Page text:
Gustave (Gustave: a User-oriented Statistical Toolkit for Analytical Variance Estimation) is an R package that provides a **toolkit for analytical variance estimation in survey sampling**.

Apart from the implementation of standard variance estimators (Sen-Yates-Grundy, Deville-Tillé), its main feature is to **help he methodologist produce easy-to-use variance estimation wrappers**, where systematic operations (statistic linearization, domain estimation) are handled in a consistent and transparent way.

The **ready-to-use variance estimation wrapper qvar()**, adapted for common cases (e.g. stratified simple random sampling, non-response correction through reweighting in homogeneous response groups, calibration), is also included. The core functions of the package (e.g.

`define_variance_wrapper()`

) are to be used for more complex cases.gustave is available on CRAN and can therefore be installed with the `install.packages()`

function:

`install.packages("gustave")`

However, if you wish to install the latest version of gustave, you can use `devtools::install_github()`

to install it directly from the github.com repository:

```
install.packages("devtools")
devtools::install_github("martinchevalier/gustave")
```

In this example, we aim at estimating the variance of estimators computed using simulated data inspired from the Information and communication technology (ICT) survey. This survey has the following characteristics:

- stratified one-stage sampling design;
- non-response correction through reweighting in homogeneous response groups based on economic sub-sector and turnover;
- calibration on margins (number of firms and turnover broken down by economic sub-sector).

The ICT simulated data files are shipped with the gustave package:

```
library(gustave)
data(package = "gustave")
? ict_survey
```

A variance estimation can be perform in a single call of `qvar()`

:

```
qvar(
# Sample file
data = ict_sample,
# Dissemination and identification information
dissemination_dummy = "dissemination",
dissemination_weight = "w_calib",
id = "firm_id",
# Scope
scope_dummy = "scope",
# Sampling design
sampling_weight = "w_sample",
strata = "strata",
# Non-response correction
nrc_weight = "w_nrc",
response_dummy = "resp",
hrg = "hrg",
# Calibration
calibration_weight = "w_calib",
calibration_var = c(paste0("N_", 58:63), paste0("turnover_", 58:63)),
# Statistic(s) and variable(s) of interest
mean(employees)
)
```

The survey methodology description is however cumbersome when several variance estimations are to be conducted. As it does not change from one estimation to another, it could be defined once and for all and then re-used for all variance estimations. `qvar()`

allows for this by defining a so-called variance *wrapper*, that is an easy-to-use function where the variance estimation methodology for the given survey is implemented and all the technical data used to do so included.

```
# Definition of the variance estimation wrapper precision_ict
precision_ict <- qvar(
# As before
data = ict_sample,
dissemination_dummy = "dissemination",
dissemination_weight = "w_calib",
id = "firm_id",
scope_dummy = "scope",
sampling_weight = "w_sample",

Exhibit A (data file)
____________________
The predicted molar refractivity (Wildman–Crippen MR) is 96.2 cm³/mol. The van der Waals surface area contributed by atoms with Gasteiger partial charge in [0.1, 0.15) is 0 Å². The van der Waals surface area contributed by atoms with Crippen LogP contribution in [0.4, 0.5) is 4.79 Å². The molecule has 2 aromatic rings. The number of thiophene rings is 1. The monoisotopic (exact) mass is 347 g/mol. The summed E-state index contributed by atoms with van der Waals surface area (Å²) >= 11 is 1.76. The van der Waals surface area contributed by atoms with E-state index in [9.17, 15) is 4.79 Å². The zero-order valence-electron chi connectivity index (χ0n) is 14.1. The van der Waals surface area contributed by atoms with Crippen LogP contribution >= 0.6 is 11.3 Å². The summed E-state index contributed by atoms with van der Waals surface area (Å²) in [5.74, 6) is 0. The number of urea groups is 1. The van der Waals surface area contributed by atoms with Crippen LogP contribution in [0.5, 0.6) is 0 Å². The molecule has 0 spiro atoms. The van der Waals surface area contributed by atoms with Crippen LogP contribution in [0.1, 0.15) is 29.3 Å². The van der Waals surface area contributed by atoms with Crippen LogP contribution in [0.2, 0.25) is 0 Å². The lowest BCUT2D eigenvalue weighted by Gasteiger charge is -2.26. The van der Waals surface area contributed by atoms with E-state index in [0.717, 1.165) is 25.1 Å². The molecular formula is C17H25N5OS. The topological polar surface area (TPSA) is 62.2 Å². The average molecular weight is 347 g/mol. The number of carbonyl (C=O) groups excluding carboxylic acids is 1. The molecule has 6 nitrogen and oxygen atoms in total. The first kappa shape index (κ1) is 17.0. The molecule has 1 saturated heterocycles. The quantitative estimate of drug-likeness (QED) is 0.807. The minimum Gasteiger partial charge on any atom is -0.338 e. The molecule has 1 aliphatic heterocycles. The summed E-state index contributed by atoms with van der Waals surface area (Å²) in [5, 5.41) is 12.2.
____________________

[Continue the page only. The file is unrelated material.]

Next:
strata = "strata",
nrc_weight = "w_nrc",
response_dummy = "resp",
hrg = "hrg",
calibration_weight = "w_calib",
calibration_var = c(paste0("N_", 58:63), paste0("turnover_", 58:63)),
# Replacing the variables of interest by define = TRUE
define = TRUE
)
# Use of the variance estimation wrapper
precision_ict(ict_sample, mean(employees))
# The variance estimation wrapper can also be used on the survey file
precision_ict(ict_survey, mean(speed_quanti))
```

The variance estimation *wrapper* is much easier-to-use than a standard variance estimation function:

several statistics in one call (with optional labels):

`precision_ict(ict_survey, "Mean internet speed in Mbps" = mean(speed_quanti), "Turnover per employee" = ratio(turnover, employees) )`

domain estimation with where and by arguments

`precision_ict(ict_survey, mean(speed_quanti), where = employees >= 50 ) precision_ict(ict_survey, mean(speed_quanti), by = division ) # Domain may differ from one estimator to another precision_ict(ict_survey, "Mean turnover, firms with 50 employees or more" = mean(turnover, where = employees >= 50), "Mean turnover, firms with 100 employees or more" = mean(turnover, where = employees >= 100) )`

handy variable evaluation

`# On-the-fly evaluation (e.g. discretization) precision_ict(ict_survey, mean(speed_quanti > 100)) # Automatic discretization for qualitative (character or factor) variables precision_ict(ict_survey, mean(speed_quali)) # Standard evaluation capabilities variables_of_interest <- c("speed_quanti", "speed_quali") precision_ict(ict_survey, mean(variables_of_interest))`

Integration with %>% and dplyr

`library(dplyr) ict_survey %>% precision_ict("Internet speed above 100 Mbps" = mean(speed_quanti > 100)) %>% select(label, est, lower, upper)`

This software is an R package developed with the RStudio IDE and the devtools, roxygen2 and testthat packages. Much help was found in R packages and Advanced R both written by Hadley Wickham.

From the methodological point of view, this package is related to the Poulpe SAS macro (in French) developed at the French statistical institute. From the implementation point of view, some inspiration was found in the ggplot2 package. The idea of developing an R package on this specific topic was stimulated by the icarus package and its author.